February 26, 2021

Biden Hires Another For-Profit College Lawyer


Biden Hires Another For-Profit College Lawyer

Joe Biden, who pledged to get tough on predatory for-profit colleges, has just hired another person for a high-level job — at least the third so far — who previously worked for terrible, abusive for-profit schools.

Alicia O’Brien, as the American Prospect reported today, has been named senior counsel and special assistant to the president in the White House counsel’s office. O’Brien comes from the big law firm King & Spalding, where, according to her bio (now removed) she helped “clients in a wide variety of industries navigate… high-stakes matters.” The bio trumpeted that “Alicia uses her extensive experience as a former senior official at DOJ” to help clients facing law enforcement investigations.

At the firm, O’Brien has advised big corporations including Google. King & Spalding has represented Amazon, Comcast, British American Tobacco, and General Electric, as well as Chevron in the controversial counter-attack on lawyer Steven Donziger, who won a $9.5 billion court judgment against the oil giant in Ecuador. The firm also has represented the Kingdom of Saudi Arabia, even after the murder of journalist Jamal Khashoggi.

And King & Spalding is deeply connected to Donald Trump: Republican lawyers at the firm were engaged to assist the Trump campaign over the 2020 election results; one of those lawyers, firm partner Bobby Burchfield, also served throughout the Trump administration as the Trump Organization’s ethics lawyer (bravo); and firm partner Rod Rosenstein I probably don’t need to tell you

Alicia O’Brien’s King & Spalding bio also boasted that, among other experience, she “[r]epresented several for-profit colleges in an investigation and hearing before the Senate Health, Education, Labor and Pensions Committee, examining recruitment practices and federal investment in these schools.”

The 2010-2012 Senate HELP committee investigation was a landmark effort to understand the operations at for-profit colleges, and the committee, under then-chairman Tom Harkin (D-IA), issued an extensive, damning report, with detailed information on predatory practices at 30 school operations.

Among the schools investigated was Westwood College, which engaged in particularly cruel abuses against low-income people of color who were seeking to study criminal justice at a Chicago area campus — deceiving them, overcharging them, under-educating them, leaving them buried in debt and without the careers they sought. Westwood shut down after paying $15 million to settle a lawsuit brought by the Illinois attorney general.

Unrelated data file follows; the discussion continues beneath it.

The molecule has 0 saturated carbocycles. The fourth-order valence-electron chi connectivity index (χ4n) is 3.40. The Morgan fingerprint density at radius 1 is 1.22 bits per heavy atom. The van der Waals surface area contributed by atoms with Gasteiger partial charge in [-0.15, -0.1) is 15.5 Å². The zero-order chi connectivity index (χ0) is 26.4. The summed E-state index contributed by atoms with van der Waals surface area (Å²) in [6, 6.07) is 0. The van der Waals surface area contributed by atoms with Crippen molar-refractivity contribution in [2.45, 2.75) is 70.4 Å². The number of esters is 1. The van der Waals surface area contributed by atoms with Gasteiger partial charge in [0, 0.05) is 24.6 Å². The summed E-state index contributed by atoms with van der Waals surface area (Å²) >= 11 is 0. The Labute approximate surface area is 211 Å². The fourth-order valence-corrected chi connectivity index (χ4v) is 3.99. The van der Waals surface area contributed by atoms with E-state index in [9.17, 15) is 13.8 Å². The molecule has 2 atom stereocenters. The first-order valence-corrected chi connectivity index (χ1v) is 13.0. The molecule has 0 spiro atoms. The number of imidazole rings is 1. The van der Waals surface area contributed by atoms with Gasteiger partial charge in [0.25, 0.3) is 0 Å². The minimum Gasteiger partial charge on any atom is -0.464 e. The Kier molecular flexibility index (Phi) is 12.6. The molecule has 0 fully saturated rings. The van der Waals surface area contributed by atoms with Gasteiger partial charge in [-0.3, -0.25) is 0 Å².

According to former HELP committee staff members, Alicia O’Brien’s law firm at the time, Dickstein Shapiro, represented Westwood College in dealing with the HELP committee probe. The HELP staff with whom I spoke don’t remember meeting O’Brien, but they said the Dickstein team advising Westwood was headed by Mark Paoletta. Paoletta just spent the past four years working in the Trump White House, first as chief counsel to Vice President Pence and then as general counsel at the Office of Management and Budget; before working at Dickstein with O’Brien, he was in the George W. Bush White House.

The media outlet Daily Caller, which in that era was run by Tucker Carlson and seemed remarkably interested in defending the for-profit college industry, ran an article in 2011 attacking a former Westwood employee who blew the whistle on school abuses in testimony to the HELP committee. The article cited a letter provided by Paoletta. HELP staff said this Westwood attack on the witness was distorted and unfair. 

Among Westwood College’s many deceptions against students described in the Illinois AG complaint, here’s a sickening one:

In one recorded phone call with a prospective student, an admissions representative told the prospective student that only a very small portion of interested students will be recommended for admission, giving rise to cause for celebration among Westwood employees: “You know, I want you to know that on a day-to-day basis, we probably interview maybe 50 to 60 students. And out of those 50 to 60 students, we probably are able to, you know, on a good day recommend five to six. And you heard the celebration — you heard the celebration of everybody, you know, when we were able to recommend a student.” In reality, there is no required or formal recommendation process. According to a senior Alta Colleges, Inc., employee, each student determines whether he or she has met the admission requirements by showing proof of high school graduation or equivalency, and then either meeting the requirements of the placement test or submitting prior examination results.